Opinion: The FA's triple communications cock-up

August, wrote Edna O'Brien, 'is a wicked month'. It is shaping up to be that for just about every senior official - PR and otherwise - at the Football Association. Future editions of textbooks will be hastily updated to include the FA's triple communications cock-up, which began with a tabloid revelation about England manager Sven-Goran Eriksson and an alleged affair with secretary Faria Alam. Over the course of the past fortnight, the situation was handled hideously badly by the FA to end up, as the News of the World put it, 'a sickening catalogue of lies and deception... a cesspit of sleaze'.

Not only was it unethical to ask Sven whether the allegations were true, but, reportedly having delivered a three-word explanation - 'It's all nonsense' - the FA did an incredible thing: it issued a complete lawyer's denial to the press.

Even the dirt-digging News of the World understands that publishing false information is costly, so it is not surprising that by the time the emails (it had to be that or text messages, didn't it?) emerged to contradict the FA story, it was panic stations at Soho Square.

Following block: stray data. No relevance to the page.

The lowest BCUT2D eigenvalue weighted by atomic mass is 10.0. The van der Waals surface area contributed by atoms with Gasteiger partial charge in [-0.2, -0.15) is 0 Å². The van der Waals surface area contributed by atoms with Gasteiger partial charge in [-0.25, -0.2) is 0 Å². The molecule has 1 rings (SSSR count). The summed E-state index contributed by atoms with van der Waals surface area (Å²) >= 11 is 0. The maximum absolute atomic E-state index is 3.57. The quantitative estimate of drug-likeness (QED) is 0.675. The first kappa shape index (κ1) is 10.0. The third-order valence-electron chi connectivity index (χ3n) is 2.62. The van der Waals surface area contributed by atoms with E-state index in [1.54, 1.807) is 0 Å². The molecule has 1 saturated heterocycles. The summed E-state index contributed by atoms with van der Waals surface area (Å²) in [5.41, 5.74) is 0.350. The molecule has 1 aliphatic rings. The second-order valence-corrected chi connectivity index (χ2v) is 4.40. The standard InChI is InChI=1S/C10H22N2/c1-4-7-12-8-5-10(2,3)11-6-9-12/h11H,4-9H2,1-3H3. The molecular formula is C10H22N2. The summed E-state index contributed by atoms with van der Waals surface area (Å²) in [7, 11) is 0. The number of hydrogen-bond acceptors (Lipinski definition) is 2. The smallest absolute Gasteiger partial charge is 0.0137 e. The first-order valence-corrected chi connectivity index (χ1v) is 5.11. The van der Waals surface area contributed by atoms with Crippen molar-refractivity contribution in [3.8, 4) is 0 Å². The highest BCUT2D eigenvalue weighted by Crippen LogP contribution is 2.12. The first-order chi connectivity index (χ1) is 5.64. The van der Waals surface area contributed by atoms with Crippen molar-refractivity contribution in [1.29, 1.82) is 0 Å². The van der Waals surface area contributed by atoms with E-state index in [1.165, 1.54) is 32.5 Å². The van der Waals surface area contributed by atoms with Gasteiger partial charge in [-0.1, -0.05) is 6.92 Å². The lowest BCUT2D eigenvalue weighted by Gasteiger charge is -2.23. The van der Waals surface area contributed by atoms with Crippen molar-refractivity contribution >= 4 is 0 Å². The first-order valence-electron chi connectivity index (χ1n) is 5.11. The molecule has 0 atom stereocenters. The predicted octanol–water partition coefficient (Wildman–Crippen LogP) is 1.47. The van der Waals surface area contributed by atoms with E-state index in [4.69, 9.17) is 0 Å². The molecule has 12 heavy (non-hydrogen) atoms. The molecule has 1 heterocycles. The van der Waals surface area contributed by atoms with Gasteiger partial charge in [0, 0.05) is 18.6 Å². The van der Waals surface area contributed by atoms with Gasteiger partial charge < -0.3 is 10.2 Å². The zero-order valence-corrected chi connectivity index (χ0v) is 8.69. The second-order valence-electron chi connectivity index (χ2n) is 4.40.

By the middle of last week, it was clear the FA was planning to professionally castrate its top coach at an emergency meeting due to be held ten days hence - time enough to cook up even more speculation and scandal. Every paper was briefed that Sven was on the ropes.

But that wasn't all: the coach was being lined up to spare his boss, chief executive Mark Palios, apparently also involved with Alam.

And then came the real PR bombshell. The News of the World produced transcripts of a cringe-worthy exchange between FA comms boss Colin Gibson and one of its reporters. 'I'll give you places, phone calls. Everything,' he pleaded, offering the heads of Sven and Alam in return for 'the pay off' - to leave Palios 'out of it'.

Oh dear, oh dear. Even assuming Gibson felt his job was too much on the line to do anything other than toe it, both he and his bosses comprehensively discredited their communications, and with them their organisation.

The question now is whether the resignation of Palios, and Gibson's offer to fall on his sword, can help to repair the damage, which was entirely self-inflicted through shocking PR.

Julia Hobsbawm is professor of public relations at the London College of Communication.

Kate Nicholas is on maternity leave.

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